- rapid heart rate
- feeling like the heart is beating in your head
- feeling like your head may explode
- feeling like your heart is going to “beat out of it’s chest”
- feeling very hot
- feeling dehydrated and like you can’t get enough to drink
Cocaine overdose, when left untreated, can lead to stroke, respiratory failure, heart failure or cerebral hemorrhage. All of these conditions can and will kill you if they remain untreated!
What to do if you Suspect Cocaine Overdose
The best thing that you can do for yourself or for someone else who may be overdosing on cocaine is to seek prompt medical attention. Call 911 to reach an emergency response team and make sure that the medical professionals are aware that you or your loved one is potentially overdosing on cocaine. Treatment is possible but it must be sought immediately to ensure that there is no further damage done to the organs or other areas of the body as a result of the toxic levels of cocaine in the body.
Treatment for Cocaine Overdose
Many different types of treatment exist in a hospital setting if an individual has overdosed on cocaine. Most of the time, treatment will begin with the administration of benzodiazepines such as Valium or another sedative that can help to lower the heart rate and the blood pressure. This can alleviate some of the stress that is placed on the heart and may greatly reduce the risk of heart attack, stroke or serious heart damage arising from the overdose.
Cooling the body through the use of ice, blankets and other means can help to reduce the effects of overheating otherwise known as vasoconstriction. Cocaine-induced hyperthermia (overheating) can lead to muscle cell deterioration and renal failure so it’s important to keep the patient cool and comfortable as the drugs wear off. Acetaminophen may also be prescribed to help bring down the body temperature and to prevent further complications from arising as a result of the overheating caused by the drug overdose.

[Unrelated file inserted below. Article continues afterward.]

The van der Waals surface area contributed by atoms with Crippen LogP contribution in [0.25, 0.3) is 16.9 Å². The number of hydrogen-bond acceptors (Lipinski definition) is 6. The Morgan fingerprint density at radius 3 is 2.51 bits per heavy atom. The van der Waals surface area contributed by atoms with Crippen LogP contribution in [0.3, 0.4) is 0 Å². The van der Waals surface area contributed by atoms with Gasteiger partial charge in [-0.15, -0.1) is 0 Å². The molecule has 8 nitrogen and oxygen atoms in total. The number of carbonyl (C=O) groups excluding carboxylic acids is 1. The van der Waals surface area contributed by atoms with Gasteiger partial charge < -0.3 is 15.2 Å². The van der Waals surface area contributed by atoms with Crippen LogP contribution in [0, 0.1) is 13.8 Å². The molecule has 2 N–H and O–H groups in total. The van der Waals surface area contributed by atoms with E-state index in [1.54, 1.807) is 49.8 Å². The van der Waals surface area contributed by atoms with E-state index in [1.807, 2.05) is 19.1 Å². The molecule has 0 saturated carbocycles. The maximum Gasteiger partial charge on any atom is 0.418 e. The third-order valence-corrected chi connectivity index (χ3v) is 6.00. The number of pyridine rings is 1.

There is no official antidote that works for cocaine overdose. What this means is that if an individual has overdosed on cocaine, all doctors and health professionals can really do is work to alleviate the symptoms of the overdose that pose the most serious risks such as the high blood pressure, the rapid heart rate and the body heat. By controlling the symptoms that pose the most serious risks to the individual, cocaine overdose can effectively be treated and only minimal after-effects may be felt.
Recovering from Cocaine Overdose
When in recovery, it’s important to remain abstinent and to stear clear of any future use of cocaine. Cocaine overdose is extremely dangerous and, if you’re lucky enough to live through it once, you should do whatever it takes to avoid the potential of future overdose as you’re already placed undue strain on your heart and other organs. Rest and time are the best tools for recovering from cocaine overdose once treatment has already been administered.